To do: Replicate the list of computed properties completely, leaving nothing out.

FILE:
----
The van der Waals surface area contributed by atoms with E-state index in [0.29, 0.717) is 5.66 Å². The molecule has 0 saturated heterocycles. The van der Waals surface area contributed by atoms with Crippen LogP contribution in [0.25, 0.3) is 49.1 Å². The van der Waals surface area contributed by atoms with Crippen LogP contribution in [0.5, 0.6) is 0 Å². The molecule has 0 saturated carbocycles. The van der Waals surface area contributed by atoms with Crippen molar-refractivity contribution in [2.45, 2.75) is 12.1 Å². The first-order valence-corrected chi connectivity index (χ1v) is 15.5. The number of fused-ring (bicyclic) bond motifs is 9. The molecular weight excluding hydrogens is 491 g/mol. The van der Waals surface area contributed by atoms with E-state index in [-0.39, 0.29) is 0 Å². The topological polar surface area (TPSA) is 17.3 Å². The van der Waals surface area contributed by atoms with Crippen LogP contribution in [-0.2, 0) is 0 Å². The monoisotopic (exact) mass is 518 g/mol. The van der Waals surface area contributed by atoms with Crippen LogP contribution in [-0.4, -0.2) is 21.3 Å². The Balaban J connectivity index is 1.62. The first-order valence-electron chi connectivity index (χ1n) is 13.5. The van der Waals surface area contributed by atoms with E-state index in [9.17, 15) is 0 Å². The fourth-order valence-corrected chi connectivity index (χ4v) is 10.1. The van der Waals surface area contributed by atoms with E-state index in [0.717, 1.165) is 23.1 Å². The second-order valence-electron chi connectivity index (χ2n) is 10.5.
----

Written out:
The van der Waals surface area contributed by atoms with E-state index in [0.29, 0.717) is 5.66 Å². The molecule has 0 saturated heterocycles. The van der Waals surface area contributed by atoms with Crippen LogP contribution in [0.25, 0.3) is 49.1 Å². The van der Waals surface area contributed by atoms with Crippen LogP contribution in [0.5, 0.6) is 0 Å². The molecule has 0 saturated carbocycles. The van der Waals surface area contributed by atoms with Crippen molar-refractivity contribution in [2.45, 2.75) is 12.1 Å². The first-order valence-corrected chi connectivity index (χ1v) is 15.5. The number of fused-ring (bicyclic) bond motifs is 9. The molecular weight excluding hydrogens is 491 g/mol. The van der Waals surface area contributed by atoms with E-state index in [-0.39, 0.29) is 0 Å². The topological polar surface area (TPSA) is 17.3 Å². The van der Waals surface area contributed by atoms with Crippen LogP contribution in [-0.2, 0) is 0 Å². The monoisotopic (exact) mass is 518 g/mol. The van der Waals surface area contributed by atoms with Crippen LogP contribution in [-0.4, -0.2) is 21.3 Å². The Balaban J connectivity index is 1.62. The first-order valence-electron chi connectivity index (χ1n) is 13.5. The van der Waals surface area contributed by atoms with E-state index in [9.17, 15) is 0 Å². The fourth-order valence-corrected chi connectivity index (χ4v) is 10.1. The van der Waals surface area contributed by atoms with E-state index in [0.717, 1.165) is 23.1 Å². The second-order valence-electron chi connectivity index (χ2n) is 10.5.